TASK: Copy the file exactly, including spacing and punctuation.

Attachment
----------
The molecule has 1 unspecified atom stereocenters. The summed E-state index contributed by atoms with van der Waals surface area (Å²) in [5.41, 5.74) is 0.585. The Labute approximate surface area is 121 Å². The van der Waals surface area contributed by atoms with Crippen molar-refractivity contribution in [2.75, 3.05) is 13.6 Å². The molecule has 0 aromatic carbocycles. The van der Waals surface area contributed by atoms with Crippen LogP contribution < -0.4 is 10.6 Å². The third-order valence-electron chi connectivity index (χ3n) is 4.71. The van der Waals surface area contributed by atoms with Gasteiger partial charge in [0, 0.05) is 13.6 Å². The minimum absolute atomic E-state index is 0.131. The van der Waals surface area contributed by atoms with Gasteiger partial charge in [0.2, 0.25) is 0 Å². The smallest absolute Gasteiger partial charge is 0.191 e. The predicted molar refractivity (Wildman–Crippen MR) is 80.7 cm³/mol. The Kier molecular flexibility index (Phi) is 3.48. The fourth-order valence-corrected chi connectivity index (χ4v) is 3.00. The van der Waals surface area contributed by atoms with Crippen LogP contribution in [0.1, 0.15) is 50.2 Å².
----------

The molecule has 1 unspecified atom stereocenters. The summed E-state index contributed by atoms with van der Waals surface area (Å²) in [5.41, 5.74) is 0.585. The Labute approximate surface area is 121 Å². The van der Waals surface area contributed by atoms with Crippen molar-refractivity contribution in [2.75, 3.05) is 13.6 Å². The molecule has 0 aromatic carbocycles. The van der Waals surface area contributed by atoms with Crippen LogP contribution < -0.4 is 10.6 Å². The third-order valence-electron chi connectivity index (χ3n) is 4.71. The van der Waals surface area contributed by atoms with Gasteiger partial charge in [0, 0.05) is 13.6 Å². The minimum absolute atomic E-state index is 0.131. The van der Waals surface area contributed by atoms with Gasteiger partial charge in [0.2, 0.25) is 0 Å². The smallest absolute Gasteiger partial charge is 0.191 e. The predicted molar refractivity (Wildman–Crippen MR) is 80.7 cm³/mol. The Kier molecular flexibility index (Phi) is 3.48. The fourth-order valence-corrected chi connectivity index (χ4v) is 3.00. The van der Waals surface area contributed by atoms with Crippen LogP contribution in [0.1, 0.15) is 50.2 Å².